色稿 / Color sketch
The scenario I try to capture is when Seediq warriors are pushed to the brink of despair. Mona Rudo and other warriors drink the last wine and prepare to fight to the death. Their only hope is to reunite on the ancestral Rainbow Bridge. As the historical data suggest, the setting is originally placed in a tribe internally. To strengthen the dramatic power of this scene, however, I move the setting externally to forests, which might help expand the audience’ psychological space.
To explore the greatest dramatic intensity of the historic scenario, I imagine a long shot of a battlefield, struck by repeated shelling from the enemy in the distance. In the foreground, the warriors are stuck in the mud and rain, struggling hard to advance. Knowing that this is their last chance to be together, every warrior breaks out crying. Still, sustained by their firm beliefs , they stand fast and decide to fight to the end.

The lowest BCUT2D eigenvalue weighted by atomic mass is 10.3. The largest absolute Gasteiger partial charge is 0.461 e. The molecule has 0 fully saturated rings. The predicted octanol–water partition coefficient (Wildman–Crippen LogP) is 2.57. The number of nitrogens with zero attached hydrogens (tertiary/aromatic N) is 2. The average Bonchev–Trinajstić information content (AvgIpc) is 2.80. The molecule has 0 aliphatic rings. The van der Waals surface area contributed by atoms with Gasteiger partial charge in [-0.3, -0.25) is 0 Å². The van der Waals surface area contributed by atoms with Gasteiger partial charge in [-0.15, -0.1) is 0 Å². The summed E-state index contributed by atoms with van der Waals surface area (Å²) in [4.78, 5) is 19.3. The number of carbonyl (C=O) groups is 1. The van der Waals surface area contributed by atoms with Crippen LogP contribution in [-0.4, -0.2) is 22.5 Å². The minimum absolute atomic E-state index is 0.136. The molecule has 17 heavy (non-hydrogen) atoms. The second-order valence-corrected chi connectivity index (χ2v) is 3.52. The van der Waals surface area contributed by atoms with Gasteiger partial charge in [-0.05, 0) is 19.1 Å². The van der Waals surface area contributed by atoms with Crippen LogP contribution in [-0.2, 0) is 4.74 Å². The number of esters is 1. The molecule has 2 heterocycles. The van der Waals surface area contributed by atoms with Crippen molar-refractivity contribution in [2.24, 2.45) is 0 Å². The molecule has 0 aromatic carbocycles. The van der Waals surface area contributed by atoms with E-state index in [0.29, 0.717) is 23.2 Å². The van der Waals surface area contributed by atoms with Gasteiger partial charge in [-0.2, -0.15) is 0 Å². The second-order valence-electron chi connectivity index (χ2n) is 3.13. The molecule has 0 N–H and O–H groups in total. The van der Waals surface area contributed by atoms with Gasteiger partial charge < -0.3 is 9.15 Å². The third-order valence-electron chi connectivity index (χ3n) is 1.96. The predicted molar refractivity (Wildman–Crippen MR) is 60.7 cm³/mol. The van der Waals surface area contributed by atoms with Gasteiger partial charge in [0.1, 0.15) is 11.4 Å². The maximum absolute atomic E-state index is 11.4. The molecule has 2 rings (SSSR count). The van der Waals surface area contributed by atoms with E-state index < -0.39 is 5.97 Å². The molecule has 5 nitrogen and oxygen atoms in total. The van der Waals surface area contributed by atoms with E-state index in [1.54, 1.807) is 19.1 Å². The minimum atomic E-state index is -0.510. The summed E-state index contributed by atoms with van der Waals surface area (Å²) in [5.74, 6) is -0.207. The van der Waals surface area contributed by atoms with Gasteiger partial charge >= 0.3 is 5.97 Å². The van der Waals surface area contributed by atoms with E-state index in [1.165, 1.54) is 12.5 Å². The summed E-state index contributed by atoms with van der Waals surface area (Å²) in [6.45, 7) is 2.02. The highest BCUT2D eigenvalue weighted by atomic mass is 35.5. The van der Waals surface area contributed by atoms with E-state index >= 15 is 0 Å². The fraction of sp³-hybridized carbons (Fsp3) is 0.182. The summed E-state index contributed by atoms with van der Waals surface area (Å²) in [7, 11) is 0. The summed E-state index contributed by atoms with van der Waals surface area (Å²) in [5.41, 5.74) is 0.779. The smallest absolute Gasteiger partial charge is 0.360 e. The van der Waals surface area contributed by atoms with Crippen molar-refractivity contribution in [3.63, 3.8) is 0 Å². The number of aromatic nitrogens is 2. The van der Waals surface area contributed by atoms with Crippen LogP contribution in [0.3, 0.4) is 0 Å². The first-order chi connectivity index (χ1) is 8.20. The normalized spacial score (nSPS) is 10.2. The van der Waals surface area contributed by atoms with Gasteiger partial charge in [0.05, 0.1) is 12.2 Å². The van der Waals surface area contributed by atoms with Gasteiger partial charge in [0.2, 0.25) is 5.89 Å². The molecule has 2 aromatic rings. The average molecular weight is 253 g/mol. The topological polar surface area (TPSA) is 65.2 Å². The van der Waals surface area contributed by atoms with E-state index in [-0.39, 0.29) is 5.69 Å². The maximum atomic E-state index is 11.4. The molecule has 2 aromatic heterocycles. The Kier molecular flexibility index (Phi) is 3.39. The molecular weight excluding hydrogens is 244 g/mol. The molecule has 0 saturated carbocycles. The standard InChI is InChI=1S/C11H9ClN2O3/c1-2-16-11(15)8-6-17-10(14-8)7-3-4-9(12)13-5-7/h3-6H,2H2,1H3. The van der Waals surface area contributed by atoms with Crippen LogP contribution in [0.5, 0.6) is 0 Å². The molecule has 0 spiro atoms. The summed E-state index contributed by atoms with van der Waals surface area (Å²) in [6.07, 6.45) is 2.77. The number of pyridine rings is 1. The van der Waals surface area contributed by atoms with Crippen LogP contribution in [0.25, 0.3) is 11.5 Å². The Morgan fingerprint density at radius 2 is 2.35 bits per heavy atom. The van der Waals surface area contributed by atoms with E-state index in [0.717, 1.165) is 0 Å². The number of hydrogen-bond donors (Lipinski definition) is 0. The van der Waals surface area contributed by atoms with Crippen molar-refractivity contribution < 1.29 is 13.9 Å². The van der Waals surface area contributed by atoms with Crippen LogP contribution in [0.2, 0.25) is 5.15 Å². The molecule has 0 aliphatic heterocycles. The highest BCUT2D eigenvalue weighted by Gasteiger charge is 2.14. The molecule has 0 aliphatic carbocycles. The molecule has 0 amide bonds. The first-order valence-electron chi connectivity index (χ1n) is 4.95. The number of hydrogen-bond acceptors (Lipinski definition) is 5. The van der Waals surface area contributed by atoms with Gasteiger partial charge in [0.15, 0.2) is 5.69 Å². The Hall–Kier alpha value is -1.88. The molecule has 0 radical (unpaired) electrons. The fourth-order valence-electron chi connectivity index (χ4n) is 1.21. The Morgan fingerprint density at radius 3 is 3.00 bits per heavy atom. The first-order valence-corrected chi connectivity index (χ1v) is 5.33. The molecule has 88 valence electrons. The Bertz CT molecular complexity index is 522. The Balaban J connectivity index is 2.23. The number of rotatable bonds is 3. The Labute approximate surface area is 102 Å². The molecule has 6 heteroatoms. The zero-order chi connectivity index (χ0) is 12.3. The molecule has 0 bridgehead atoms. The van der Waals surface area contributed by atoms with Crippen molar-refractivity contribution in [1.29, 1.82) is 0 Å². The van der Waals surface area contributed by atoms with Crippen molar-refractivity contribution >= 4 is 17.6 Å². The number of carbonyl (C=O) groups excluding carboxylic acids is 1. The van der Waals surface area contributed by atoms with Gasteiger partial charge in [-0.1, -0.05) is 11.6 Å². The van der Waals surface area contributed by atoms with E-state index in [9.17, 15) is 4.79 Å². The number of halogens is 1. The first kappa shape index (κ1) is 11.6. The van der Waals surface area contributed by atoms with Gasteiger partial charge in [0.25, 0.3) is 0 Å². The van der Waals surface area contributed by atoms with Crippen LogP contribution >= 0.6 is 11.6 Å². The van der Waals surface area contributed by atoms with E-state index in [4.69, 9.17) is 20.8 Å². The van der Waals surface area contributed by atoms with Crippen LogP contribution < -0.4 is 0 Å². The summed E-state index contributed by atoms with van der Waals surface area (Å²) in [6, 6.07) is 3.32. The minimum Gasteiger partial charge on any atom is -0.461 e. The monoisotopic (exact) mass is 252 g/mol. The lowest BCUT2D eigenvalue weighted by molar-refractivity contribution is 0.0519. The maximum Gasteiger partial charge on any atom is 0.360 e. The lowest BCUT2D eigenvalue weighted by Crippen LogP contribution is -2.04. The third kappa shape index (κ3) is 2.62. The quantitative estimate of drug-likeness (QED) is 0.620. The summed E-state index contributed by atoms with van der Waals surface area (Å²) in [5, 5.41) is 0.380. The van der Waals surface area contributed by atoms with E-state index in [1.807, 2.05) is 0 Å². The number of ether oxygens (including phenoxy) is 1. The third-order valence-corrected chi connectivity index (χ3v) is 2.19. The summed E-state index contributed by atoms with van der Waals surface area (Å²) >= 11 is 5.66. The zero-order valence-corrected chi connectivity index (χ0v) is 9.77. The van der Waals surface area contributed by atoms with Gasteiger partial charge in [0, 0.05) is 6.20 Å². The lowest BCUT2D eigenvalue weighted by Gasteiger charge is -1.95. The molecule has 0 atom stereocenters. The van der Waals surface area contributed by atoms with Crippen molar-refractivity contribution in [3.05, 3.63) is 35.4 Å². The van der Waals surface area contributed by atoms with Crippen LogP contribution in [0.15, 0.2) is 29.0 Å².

Since I intend to create a history painting of epic proportion, I make this work a long-term project and carry it out in a much more rigorous attitude. During the three years I try hundreds of drafts and imagine all kinds of possibilities about facial expressions, body gestures, and circumstantial settings. Despite the rational analysis and intellectual speculation in the process of draft making and experimentation, my first impression and intuition, I believe, is still the last resort whenever I encounter conflicts. I believe its directness can keep the work pure and simple, creating immediate empathetic response among the audience. The contagious power of emotion should not be ignored. After all, I remember how I was self-motivated to execute this mission: I am deeply touched by the spirit of the warriors in the beginning. It is the grandeur of human feeling, not the mathematical calculation, that makes the story everlasting. I want to convey the psychological depths to my audience.